Google claims that a Tensor Processing Unit (TPU), a dedicated hardware for running machine- learning applications like voice recognition, is more powerful than Intel's Haswell CPUs and Nvidia Tesla K80 GPUs.
ATensor processing unit (or TPUs) is a custom application-specific integrated circuits (ASIC) developed specifically for machine learning.
Today, Google released a comparison of the TPU's performance and efficiencies compared with Haswell CPUs and Nvidia Tesla K80 GPUs, in a datacenter environment.
Google's paper evaluates a Tensor Processing Unit (TPU)? deployed in datacenters since 2015 that accelerates the inference phase of neural networks (NN). The heart of the TPU is a 65,536 8-bit MAC matrix multiply unit that offers a peak throughput of 92 TeraOps/second (TOPS) and a large (28 MiB) software-managed on-chip memory.
Google says that the TPU's deterministic execution model is a better match to the 99th-percentile response-time requirement of its NN applications than are the time-varying optimizations of CPUs and GPUs
(caches, out-of-order execution, multithreading, multiprocessing, prefetching, ...) that help average throughput more than guaranteed latency. The lack of such features helps explain why, despite having myriad MACs and a big memory, the TPU is relatively small and low power. Google compares the TPU to a server-class Intel Haswell CPU and an Nvidia K80 GPU, which are contemporaries deployed in the same datacenters.
Google's workload, written in the high-level TensorFlow framework, uses production NN applications (MLPs, CNNs, and LSTMs) that represent 95% of its datacenters' NN inference demand.
Google claims that despite low utilization for some applications, the TPU is on average about 15X -30X faster than its contemporary GPU or CPU, with TOPS/Watt about 30X - 80X higher. Moreover, using the GPU's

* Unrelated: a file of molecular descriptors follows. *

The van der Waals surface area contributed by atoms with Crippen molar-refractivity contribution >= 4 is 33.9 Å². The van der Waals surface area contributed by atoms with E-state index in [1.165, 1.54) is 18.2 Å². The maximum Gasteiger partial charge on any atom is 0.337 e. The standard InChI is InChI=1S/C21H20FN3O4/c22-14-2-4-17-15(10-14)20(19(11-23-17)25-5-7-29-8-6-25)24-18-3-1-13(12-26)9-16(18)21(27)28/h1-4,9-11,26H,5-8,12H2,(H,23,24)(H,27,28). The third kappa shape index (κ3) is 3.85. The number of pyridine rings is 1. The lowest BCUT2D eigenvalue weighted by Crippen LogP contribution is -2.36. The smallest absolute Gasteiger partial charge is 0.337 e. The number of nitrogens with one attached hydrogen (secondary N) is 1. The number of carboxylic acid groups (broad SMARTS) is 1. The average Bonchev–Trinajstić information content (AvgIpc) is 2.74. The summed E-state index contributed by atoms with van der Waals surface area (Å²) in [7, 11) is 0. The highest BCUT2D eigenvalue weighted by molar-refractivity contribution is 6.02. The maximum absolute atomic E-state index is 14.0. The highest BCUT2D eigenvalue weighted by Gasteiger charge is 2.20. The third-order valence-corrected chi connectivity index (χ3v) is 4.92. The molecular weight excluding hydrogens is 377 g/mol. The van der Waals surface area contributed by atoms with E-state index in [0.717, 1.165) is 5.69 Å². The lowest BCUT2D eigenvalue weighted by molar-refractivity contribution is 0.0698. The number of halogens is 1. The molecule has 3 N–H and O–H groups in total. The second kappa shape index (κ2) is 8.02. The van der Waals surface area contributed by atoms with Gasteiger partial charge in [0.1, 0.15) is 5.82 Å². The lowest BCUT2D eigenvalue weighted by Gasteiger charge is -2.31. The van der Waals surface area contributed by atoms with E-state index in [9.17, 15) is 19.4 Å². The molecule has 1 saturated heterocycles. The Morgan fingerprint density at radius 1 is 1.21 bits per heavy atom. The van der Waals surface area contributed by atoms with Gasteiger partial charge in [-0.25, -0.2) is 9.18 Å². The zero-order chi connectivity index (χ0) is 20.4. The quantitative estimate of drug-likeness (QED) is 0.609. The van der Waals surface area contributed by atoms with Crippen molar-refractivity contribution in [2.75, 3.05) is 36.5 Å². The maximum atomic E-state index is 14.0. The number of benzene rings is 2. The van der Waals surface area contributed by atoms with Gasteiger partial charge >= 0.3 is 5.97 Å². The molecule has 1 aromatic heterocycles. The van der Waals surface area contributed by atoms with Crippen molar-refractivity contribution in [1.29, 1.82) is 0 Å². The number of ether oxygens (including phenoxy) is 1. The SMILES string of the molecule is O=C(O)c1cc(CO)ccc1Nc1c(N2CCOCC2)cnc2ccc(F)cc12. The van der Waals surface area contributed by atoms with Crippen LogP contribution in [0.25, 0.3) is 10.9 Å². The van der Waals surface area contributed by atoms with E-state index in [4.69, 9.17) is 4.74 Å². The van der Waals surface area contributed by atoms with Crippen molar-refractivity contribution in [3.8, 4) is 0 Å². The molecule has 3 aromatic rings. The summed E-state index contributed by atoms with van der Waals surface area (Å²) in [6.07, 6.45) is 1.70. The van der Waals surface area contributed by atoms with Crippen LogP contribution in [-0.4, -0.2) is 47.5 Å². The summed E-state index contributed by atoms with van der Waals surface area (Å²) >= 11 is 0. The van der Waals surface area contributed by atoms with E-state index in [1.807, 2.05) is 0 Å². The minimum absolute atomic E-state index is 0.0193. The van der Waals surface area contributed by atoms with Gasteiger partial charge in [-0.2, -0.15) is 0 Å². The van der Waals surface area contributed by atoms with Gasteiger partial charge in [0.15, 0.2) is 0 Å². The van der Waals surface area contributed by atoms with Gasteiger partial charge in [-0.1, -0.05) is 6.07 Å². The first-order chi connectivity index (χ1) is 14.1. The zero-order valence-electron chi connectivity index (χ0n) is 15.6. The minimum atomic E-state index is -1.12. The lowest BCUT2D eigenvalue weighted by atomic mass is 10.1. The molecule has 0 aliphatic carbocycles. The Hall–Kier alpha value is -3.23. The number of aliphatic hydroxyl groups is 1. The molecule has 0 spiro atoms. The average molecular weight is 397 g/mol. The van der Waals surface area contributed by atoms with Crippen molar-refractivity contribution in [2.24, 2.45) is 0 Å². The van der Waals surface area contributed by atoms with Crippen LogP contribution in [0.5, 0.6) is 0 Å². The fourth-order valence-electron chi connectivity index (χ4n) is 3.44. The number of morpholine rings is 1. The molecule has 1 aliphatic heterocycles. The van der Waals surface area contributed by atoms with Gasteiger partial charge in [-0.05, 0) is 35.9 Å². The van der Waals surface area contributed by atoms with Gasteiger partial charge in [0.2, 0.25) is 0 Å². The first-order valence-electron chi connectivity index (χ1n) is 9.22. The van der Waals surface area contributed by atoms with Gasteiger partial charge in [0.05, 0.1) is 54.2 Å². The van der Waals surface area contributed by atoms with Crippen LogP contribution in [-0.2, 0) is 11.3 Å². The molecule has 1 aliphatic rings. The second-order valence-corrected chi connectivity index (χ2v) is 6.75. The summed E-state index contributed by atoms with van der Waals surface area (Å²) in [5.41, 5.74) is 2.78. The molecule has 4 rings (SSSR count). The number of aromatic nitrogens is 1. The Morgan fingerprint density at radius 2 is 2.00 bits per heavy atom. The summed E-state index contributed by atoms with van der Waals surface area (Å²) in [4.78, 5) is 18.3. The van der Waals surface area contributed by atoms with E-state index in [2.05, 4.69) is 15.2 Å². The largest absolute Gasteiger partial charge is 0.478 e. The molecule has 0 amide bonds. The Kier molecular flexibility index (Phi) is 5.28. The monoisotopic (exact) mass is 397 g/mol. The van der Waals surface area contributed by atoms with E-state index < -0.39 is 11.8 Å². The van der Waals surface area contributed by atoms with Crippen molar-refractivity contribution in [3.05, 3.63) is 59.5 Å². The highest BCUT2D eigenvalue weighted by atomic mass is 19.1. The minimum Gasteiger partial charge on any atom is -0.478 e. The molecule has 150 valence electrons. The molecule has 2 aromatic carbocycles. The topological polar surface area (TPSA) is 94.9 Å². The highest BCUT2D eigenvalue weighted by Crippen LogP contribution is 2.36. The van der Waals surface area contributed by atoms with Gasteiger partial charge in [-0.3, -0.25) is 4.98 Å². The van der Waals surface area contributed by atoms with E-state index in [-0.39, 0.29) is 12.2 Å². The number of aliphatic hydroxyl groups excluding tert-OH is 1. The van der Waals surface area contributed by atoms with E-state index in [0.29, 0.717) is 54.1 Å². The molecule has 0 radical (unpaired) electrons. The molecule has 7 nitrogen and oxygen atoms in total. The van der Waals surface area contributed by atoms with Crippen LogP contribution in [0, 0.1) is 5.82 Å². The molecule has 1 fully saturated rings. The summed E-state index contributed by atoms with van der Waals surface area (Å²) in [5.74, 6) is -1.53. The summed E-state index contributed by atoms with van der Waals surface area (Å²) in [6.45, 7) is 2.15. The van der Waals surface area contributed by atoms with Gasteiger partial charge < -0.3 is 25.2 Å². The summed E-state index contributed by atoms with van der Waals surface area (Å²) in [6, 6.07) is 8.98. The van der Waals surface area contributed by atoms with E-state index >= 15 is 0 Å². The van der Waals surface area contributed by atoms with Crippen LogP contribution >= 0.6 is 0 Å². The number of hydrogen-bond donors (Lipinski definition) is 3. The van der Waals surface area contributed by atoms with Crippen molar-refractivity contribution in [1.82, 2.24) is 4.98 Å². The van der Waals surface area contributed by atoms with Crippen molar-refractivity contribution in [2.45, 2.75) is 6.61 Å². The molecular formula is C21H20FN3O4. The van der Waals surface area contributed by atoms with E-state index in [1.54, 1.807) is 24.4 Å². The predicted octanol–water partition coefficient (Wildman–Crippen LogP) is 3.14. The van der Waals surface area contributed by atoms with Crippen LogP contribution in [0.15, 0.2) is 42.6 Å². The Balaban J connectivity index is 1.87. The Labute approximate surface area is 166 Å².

GDDR5 memory in the TPU would triple achieved TOPS and raise TOPS/Watt to nearly 70X the GPU and 200X the CPU.
The TPU chip size can fit in a hard drive slot within a data center rack according to Google Distinguished Hardware Engineer Norm Jouppi, who joined Google three years ago and has been one of the chief architects of the MIPS processor- possibly the best processor achitecture ever.
Despite its multitude of matrix multiplication units, the TPU does not have any stored program; it simply executes instructions sent from the host. The DRAM on the TPU is operated as one unit in parallel because of the need to fetch so many weights to feed to the matrix multiplication unit.
More details about the test
In Google's tests, a Haswell Xeon E5-2699 v3 processor with 18 cores running at 2.3 GHz using 64-bit floating point math units was able to handle 1.3 Tera Operations Per Second (TOPS) and delivered 51 GB/sec of memory bandwidth; the Haswell chip consumed 145 watts and its system (which had 256 GB of memory) consumed 455 watts when it was busy.
The TPU, by comparison, used 8-bit integer math and access to 256 GB of host memory plus 32 GB of its own memory was able to deliver 34 GB/sec of memory bandwidth on the card and process 92 TOPS - a factor of 71X more throughput on inferences, and in a 384 watt thermal envelope for the server that hosted the TPU.
Google also examined the throughput in inferences per second that the CPUs, GPUs, and TPUs could handle with different inference batch sizes and with a 7 milliseconds.
With a small batch size of 16 and a response time near 7 milliseconds for the 99th percentile of transactions, the Haswell CPU delivered 5,482 inferences per second (IPS), which was 42 percent of its maximum throughout (13,194 IPS at a batch size of 64) when response times were allowed to go as long as they wanted and expanded to 21.3 millisecond of the 99th percentile of transactions. The TPU, by contrast, could do batch sizes of 200 and still meet the 7 millisecond ceiling and delivered 225,000 IPS running the inference benchmark, which was 80 percent of its peak performance with a batch size of 250 and the 99th percentile response coming in at 10 milliseconds.